The number of Everest Climbers reaches 7,500

climbers heading towards everest

According to data published by the Tourism Department, since the first climb by Tenzing Norgay Sherpa and Sir Edmund Hillary, the number of climbers who successfully climbed the mighty Everest has reached 7,626. The number of female climbers till 2023 is 519, while the number of male climbers is 7,107. The first woman to climb Mount Everest was Junko Tabei who conquered Everest in 1975 A.D. The first ever Nepalese woman to climb Everest was Pasang Lahmu Sherpa who did it in 1993 A.D.

In the last five years alone, 2,321 people have successfully climbed Mount Everest. The year and number of climbers in the last five years are as follows:

  • In 2018-560
  • In 2019-644
  • In 2020- (Everest climbing closed due to COVID-19)
  • In 2021-459
  • In 2022-648

(Data taken from Mountaineering in Nepal Facts and Figures 2023)

In the last few years, there has been a huge increase in the number of climbers in Everest. A huge number of permits have been issued for Everest climbing. Several factors, like accessibility, technological advancements, commercial expeditions, and cultural and social factors, are the reasons behind this. Also, the helicopter flights up to Everest base camp and above have also been increasing This increase in climbers has benefited a lot for tourism and local businesses. It has helped significantly in the economic upliftment of tourism in Nepal.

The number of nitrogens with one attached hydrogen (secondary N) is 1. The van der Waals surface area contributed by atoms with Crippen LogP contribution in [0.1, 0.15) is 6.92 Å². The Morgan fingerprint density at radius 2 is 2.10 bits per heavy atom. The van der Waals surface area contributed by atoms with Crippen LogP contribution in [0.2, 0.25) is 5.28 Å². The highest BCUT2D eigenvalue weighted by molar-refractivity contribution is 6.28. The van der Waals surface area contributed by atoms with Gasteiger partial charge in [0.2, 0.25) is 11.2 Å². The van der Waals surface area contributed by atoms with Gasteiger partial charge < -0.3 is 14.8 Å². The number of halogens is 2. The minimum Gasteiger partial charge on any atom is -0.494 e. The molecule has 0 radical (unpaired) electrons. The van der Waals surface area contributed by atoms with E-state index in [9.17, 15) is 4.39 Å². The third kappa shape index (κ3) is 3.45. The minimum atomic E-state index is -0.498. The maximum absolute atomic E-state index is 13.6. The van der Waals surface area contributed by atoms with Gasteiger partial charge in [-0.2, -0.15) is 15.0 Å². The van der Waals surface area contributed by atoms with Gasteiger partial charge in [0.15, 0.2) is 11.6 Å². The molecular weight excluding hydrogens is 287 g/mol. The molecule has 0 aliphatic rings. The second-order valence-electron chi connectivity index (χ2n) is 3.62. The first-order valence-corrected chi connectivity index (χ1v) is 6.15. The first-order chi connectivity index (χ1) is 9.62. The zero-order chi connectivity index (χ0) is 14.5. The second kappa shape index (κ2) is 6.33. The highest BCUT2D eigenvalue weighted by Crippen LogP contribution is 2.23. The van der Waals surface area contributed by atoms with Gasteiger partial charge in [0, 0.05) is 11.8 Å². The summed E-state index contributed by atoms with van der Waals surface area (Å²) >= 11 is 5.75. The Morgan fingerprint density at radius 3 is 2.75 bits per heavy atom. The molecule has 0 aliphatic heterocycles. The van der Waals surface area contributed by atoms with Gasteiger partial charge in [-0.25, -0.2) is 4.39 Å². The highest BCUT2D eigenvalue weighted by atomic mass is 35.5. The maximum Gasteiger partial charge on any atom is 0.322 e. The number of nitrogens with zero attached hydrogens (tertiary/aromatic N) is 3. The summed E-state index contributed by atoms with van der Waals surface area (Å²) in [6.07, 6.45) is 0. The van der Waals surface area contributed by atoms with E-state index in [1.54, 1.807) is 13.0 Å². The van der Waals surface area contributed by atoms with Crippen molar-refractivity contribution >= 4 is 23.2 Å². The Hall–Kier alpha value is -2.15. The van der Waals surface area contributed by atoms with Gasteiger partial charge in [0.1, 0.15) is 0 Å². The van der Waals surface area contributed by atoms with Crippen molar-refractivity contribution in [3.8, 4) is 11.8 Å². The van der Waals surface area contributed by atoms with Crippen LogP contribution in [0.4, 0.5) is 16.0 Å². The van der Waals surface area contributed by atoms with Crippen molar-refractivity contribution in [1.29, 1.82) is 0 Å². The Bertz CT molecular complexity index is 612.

However, this increase in climbers has raised concerns about environmental degradation and overcrowding on the mountain. The increasing number of climbers has brought up problems like pollution, contaminated human waste, and traffic jams on the routes, endangering climbers’ safety and the environment as well as the delicate ecosystem of the Everest region.

Death in Everest

crevasse in mountain

Mount Everest presents very formidable challenges to its climbers. With its extreme altitude, harsh weather conditions, and difficult terrain, Everest is filled with many such difficulties. As a result, there are many cases of deaths on Everest.  In 1922 A.D., before the climb of Tenzing Norgay Sherpa and Sir Edmund Hillary, seven Sherpas lost their lives on Everest climbing expeditions. It is considered the first death on the Everest climbing expedition. Since then, more than 330 climbers have lost their lives on Everest climbing expeditions.

There have been many such events where climbers have lost their lives. The most deadly event occurred on April 25th, 2015. An earthquake of 7.8 magnitude resulted in the deaths of 19 people at base camp.

Survivors rate in Everest

The death rate in Everest climbing expeditions has been about 1% in the last 30 years, while the successful climb rate is 4%. So chances of death while climbing Everest are slim but not zero. The climbers should be well prepared and trained for the Everest climbing expedition. It would be a very big mistake to take Everest easily and lightly because of the low death rate.